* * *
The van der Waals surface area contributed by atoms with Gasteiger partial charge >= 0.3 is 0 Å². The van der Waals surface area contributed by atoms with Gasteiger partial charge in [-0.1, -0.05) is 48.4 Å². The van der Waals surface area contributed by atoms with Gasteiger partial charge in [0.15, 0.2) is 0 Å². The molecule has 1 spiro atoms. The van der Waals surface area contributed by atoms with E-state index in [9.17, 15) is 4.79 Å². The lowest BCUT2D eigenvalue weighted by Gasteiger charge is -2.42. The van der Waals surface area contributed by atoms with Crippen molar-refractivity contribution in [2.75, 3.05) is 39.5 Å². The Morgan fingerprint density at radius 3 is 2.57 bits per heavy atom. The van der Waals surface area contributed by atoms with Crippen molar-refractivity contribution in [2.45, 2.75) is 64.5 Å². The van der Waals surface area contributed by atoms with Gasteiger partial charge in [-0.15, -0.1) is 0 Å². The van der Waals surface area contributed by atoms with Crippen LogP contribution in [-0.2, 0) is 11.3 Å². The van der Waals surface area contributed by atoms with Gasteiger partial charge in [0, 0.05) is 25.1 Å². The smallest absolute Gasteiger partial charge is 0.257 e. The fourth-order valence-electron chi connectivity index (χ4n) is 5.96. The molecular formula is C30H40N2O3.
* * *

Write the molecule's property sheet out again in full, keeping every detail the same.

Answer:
The van der Waals surface area contributed by atoms with Gasteiger partial charge >= 0.3 is 0 Å². The van der Waals surface area contributed by atoms with Gasteiger partial charge in [-0.1, -0.05) is 48.4 Å². The van der Waals surface area contributed by atoms with Gasteiger partial charge in [0.15, 0.2) is 0 Å². The molecule has 1 spiro atoms. The van der Waals surface area contributed by atoms with E-state index in [9.17, 15) is 4.79 Å². The lowest BCUT2D eigenvalue weighted by Gasteiger charge is -2.42. The van der Waals surface area contributed by atoms with Crippen molar-refractivity contribution in [2.75, 3.05) is 39.5 Å². The Morgan fingerprint density at radius 3 is 2.57 bits per heavy atom. The van der Waals surface area contributed by atoms with Crippen molar-refractivity contribution in [2.45, 2.75) is 64.5 Å². The van der Waals surface area contributed by atoms with Gasteiger partial charge in [-0.15, -0.1) is 0 Å². The van der Waals surface area contributed by atoms with Crippen LogP contribution in [-0.2, 0) is 11.3 Å². The van der Waals surface area contributed by atoms with Gasteiger partial charge in [0, 0.05) is 25.1 Å². The smallest absolute Gasteiger partial charge is 0.257 e. The fourth-order valence-electron chi connectivity index (χ4n) is 5.96. The molecular formula is C30H40N2O3.